When an author makes a dedication to Anton LaVey, among other famous figures, it definitely sparks curiosity. The book is a collection of short stories entitled Paranoia: More Dark Tales from the Mind of G.R. Wilson and his inspirational sources can definitely be seen within the pages. With a rather distinct style and a peculiar choice of words Wilson takes the reader on a diverse journey filled with werewolves, ghosts, the occult and even vindictive furniture.
The introductory tale called The Full Moon’s Hunt sets the pace for the stories that follow. It’s a personal account of an isolated occult author and an invitation he receives to meet with a potential publisher. However, the meeting is shrouded in mystery from the start and the author ends up becoming a human target. But Wilson takes a sudden shift with the second story, The White Lady, which comes as a nice surprise. It’s much shorter and only tells the tale of a lady, her dogs and the castle she shared with her daughter, whom she kept isolated.
As the stories continue they become more eccentric and creative, for example An Old Bed. The title practically exposes the murderous culprit before the story starts, but the reader is still not expecting it to unfold the way it does. Compared to the first story there is a great contrast in tone and style. One might say that it’s an overall evolution from simplicity and familiarity to daring and surreal.
After reading the dedication list, which includes names such as H.P. Lovecraft and Stephen King, it’s very interesting to note the subtle influences. In certain stories I expected to find more profound distinctions, but this never happened. When I reached Wing and Chelicerae the story played heavily into an atmosphere and plot that resonates the work of Lovecraft due to the scientific aspect, but the other authors were all still present so-to-speak. It’s almost as if Wilson channels his different inspirations with every paragraph.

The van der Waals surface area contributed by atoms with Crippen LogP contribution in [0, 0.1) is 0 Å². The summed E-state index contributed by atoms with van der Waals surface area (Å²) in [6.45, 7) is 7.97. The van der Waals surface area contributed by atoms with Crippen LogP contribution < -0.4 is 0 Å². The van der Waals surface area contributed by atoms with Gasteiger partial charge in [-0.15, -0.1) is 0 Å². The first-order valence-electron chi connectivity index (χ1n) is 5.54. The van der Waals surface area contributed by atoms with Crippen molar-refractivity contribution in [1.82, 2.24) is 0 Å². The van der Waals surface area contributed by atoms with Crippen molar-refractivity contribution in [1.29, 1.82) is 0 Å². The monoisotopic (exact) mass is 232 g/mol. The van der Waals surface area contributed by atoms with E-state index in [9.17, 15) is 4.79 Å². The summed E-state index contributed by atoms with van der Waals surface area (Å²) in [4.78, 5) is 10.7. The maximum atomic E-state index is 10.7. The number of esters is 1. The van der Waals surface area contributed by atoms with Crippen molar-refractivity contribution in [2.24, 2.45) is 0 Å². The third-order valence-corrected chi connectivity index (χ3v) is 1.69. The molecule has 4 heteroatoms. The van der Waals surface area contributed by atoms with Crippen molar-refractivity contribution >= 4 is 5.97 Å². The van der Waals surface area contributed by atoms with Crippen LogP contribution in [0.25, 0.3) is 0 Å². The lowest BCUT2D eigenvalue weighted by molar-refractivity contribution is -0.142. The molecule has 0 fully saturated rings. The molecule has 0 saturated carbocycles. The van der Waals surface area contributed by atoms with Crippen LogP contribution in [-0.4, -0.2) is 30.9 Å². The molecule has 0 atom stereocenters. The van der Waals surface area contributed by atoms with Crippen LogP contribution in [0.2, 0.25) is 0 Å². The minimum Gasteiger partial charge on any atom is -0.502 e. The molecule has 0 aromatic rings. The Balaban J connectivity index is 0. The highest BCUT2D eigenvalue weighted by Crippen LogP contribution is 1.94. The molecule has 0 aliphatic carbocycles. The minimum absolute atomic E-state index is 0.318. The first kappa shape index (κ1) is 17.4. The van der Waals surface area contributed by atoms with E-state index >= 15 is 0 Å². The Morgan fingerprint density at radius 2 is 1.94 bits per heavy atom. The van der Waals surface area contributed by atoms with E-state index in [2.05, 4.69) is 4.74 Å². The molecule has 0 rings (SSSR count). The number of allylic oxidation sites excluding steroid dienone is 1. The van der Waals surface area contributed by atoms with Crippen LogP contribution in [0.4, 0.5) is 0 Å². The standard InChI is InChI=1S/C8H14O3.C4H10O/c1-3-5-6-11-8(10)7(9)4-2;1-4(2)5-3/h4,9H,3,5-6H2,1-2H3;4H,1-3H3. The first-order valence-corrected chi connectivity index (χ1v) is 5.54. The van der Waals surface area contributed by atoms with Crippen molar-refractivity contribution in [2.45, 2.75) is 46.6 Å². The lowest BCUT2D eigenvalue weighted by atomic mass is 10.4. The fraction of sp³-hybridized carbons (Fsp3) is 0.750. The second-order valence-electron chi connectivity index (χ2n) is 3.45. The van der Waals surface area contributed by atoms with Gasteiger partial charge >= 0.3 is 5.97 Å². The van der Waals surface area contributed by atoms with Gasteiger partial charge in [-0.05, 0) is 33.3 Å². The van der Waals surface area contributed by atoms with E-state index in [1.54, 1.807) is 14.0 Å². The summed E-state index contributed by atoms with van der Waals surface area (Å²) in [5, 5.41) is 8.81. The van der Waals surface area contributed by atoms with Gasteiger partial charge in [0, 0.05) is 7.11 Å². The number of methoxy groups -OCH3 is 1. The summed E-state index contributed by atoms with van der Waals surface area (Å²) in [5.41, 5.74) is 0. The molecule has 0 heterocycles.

There is no question that Wilson has a very creative mind and the dark parts only make it more interesting. He experiments with several different approaches, which is a quality many readers will appreciate. In other words, some of the stories are more driven by psychological fear while others have their fair share of horrific details. The best part is that there is never really a dull moment, because you don’t really know what to expect in the upcoming tale.
If this collection had to be summed up in one word it would be “versatile”. In terms of literary excellence, there are some bits and pieces that could be enhanced. But then again, Wilson is obviously still in an experimental phase and when he finds his true style he’ll most likely produce material worthy of “best-seller” status. At this point it’s Wilson’s imagination that is going to help him build a steady following of readers.
Thanks to the diverse nature of the stories most horror fans are going to enjoy the book. They might not enjoy every story, but they won’t be disappointed either.
Reviewed by Damnetha Jules
Damnetha is a staff writer, horror book and movie critic.
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